MH Technical title / Delivering Carrier Ethernet: Extending Ethernet Beyond the LAN / Kasim / 747-6 / Chapter 2Chapter2Carrier Ethernetby Abdul KasimIn order to leverage the potential of Ethernet beyond the LAN, it had to be augmentedwith additional “carrier-class” characteristics; identifying and formalizing these detailed characteristics was, therefore, essential to enabling this role for Ethernet. Thischapter focuses specifically on standardization and other efforts underway to developa foundation for transforming LAN Ethernet into a Service Provider—based offering,henceforth referred to as Carrier Ethernet (services). Carrier Ethernet delivered overService Provider networks across the MAN and WAN optimally enables next-generationpacket applications.The first fundamental step is defining Carrier Ethernet, what it precisely means andunderstanding the rationale for this definition. Also as fundamental, is an establishedreference framework—the context in which this definition applies, and the necessaryelements that make up this context. In so doing, a common and consistent understanding as well as a “language” to describe Carrier Ethernet services is provided; with thisas the basis, the attributes are discussed in greater detail (note: in the context of thisbook, only a sufficient overview can be reasonably provided), with selective discussionsin a few areas that are deemed especially critical to enabling Carrier Ethernet.Most of the standardization effort, especially at the service-level, has been carriedon by the Metro Ethernet Forum (MEF) and so expectedly, this chapter devotes asignificant part to the MEF-initiated development; but efforts by other standardsbodies are also identified. This chapter also attempts to incorporate some commercialdevelopments enabling Carrier Ethernet. Often, forward-looking entities—whetherService Providers or equipment manufacturers—are ahead of the standards bodiesin terms of recognizing and addressing the practical issues that usually emerge whenoffering new services. A look at these issues and their respective solutions in themarketplace serves, therefore, to provide a better understanding of the actual statusquo in the field.45ch02.indd 4510/1/07 10:31:48 PM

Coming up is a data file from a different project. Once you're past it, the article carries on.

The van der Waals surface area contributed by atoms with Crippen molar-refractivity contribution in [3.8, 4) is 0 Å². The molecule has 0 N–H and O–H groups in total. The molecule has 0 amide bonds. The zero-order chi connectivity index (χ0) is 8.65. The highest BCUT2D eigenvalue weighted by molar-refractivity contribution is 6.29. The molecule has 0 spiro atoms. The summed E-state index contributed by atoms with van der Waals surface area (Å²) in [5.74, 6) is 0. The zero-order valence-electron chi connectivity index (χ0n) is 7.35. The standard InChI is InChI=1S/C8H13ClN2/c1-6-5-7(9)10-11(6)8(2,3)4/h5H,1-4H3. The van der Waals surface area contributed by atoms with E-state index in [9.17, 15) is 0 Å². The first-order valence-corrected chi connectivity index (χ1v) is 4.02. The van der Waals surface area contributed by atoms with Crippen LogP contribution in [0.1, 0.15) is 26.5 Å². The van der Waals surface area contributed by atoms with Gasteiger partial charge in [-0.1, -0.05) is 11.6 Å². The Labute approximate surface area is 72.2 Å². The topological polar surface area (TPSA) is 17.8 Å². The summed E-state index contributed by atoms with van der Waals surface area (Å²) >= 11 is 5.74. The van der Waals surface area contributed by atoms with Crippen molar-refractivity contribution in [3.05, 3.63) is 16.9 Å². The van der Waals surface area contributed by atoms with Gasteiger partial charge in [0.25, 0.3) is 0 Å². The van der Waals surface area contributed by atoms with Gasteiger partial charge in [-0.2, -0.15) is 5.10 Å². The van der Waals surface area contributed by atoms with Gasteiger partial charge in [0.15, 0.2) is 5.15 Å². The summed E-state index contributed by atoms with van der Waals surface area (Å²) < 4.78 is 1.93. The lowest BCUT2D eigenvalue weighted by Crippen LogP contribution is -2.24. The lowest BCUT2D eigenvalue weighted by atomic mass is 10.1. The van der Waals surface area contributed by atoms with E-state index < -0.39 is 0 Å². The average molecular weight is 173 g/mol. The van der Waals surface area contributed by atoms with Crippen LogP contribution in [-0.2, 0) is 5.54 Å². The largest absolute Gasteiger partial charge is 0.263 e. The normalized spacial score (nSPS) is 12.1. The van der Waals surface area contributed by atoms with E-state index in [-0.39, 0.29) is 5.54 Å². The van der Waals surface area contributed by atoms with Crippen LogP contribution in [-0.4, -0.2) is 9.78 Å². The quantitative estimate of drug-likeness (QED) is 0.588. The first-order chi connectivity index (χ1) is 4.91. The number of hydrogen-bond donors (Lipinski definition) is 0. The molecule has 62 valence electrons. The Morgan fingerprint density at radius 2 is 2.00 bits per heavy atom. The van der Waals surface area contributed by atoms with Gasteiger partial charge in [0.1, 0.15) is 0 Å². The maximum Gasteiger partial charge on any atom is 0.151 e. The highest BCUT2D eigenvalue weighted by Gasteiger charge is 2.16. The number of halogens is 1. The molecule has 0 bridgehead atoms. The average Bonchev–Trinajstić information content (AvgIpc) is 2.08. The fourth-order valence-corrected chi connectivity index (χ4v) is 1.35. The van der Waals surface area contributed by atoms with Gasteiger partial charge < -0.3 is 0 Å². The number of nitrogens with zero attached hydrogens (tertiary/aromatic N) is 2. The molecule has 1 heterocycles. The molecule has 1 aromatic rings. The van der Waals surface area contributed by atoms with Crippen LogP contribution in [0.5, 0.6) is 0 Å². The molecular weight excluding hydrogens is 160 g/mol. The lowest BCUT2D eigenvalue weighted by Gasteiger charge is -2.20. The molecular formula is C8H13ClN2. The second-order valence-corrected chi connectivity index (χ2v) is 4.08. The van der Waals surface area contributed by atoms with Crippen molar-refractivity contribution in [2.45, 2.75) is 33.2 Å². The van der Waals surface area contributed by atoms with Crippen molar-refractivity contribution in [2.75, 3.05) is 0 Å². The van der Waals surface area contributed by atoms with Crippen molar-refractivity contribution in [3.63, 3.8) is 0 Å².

MH Technical title / Delivering Carrier Ethernet: Extending Ethernet Beyond the LAN / Kasim / 747-6 /Chapter 246Chapter 2Defining Carrier EthernetAlthough numerous efforts, both informal and formal (standards-based), have beenundertaken to make Ethernet more viable as a technology and service beyond theLAN, the MEF has been instrumental in initiating a substantial formal effort to define Carrier Ethernet services (delivered by Service Providers). This definition was aprerequisite to developing a common understanding and a common objective in thedelivery of such services.Among the first steps undertaken was to define more precisely what such Ethernetservices would entail, since, as noted in the previous chapter and repeated in Table 2.1,there are fundamental differences in providing Ethernet in the Service Provider network(broadly referred to as Carrier Ethernet) as opposed to providing Ethernet in the LAN.The context in which Carrier Ethernet services are defined is, therefore, the ServiceProvider networks and the several types of services already being delivered over theseTABLE 2.1Ethernet in the LAN Versus Ethernet in a Service Provide Network (Spanning the MAN and WAN)DimensionLocal Area NetworkService Provider NetworkGeography/ReachUsually less than 1–2 km; deployed inbuilding(s) and small campuses10–100 km and longer; deployed ina metro area or even across distantmetro areasService ProviderEnterprise (IT group); implemented by Service Provider (Carrier typically);internal IT offered commercially for aninitial and recurring costUser of serviceEnterpriseEnterpriseNumber of end users/points (Scale)In the tens/hundredsThousands or tens/hundreds ofthousandsBandwidth10M/100M/1000M1M and greater—up to 10,000M;usually in granular increments of 1MAggregation requiredServices offered (scope)Enterprise data applicationsVoice / TDM and data connectivityapplications such as Internet Access,intra-metro connectivityDelivery of Ethernet servicesOver coax (CAT 5) and fiber;Best effortOver a host of media, incumbenttransport technologies, and with anassociated service-level agreement(SLA)Tolerance to failures (resiliency)Generally reasonable because network Very low tolerance because failuresis usually intra-enterprise and over a usually have a larger impact—oftensmaller physical area so failures canon revenues and competitivenessbe addressed relatively quicklyManageabilityManageability possible with fairlysimple tools given fewer numberof users and applications within asmaller physical area (typically abuilding or campus) and the relativelyhigher tolerance to failure issuesch02.indd 46Scale and scope of the ServiceProvider network in terms of thenumber of users and the geographicalfootprint introduces significantcomplexity necessitating sophisticatedmanagement tools and capabilities10/1/07 10:31:48 PM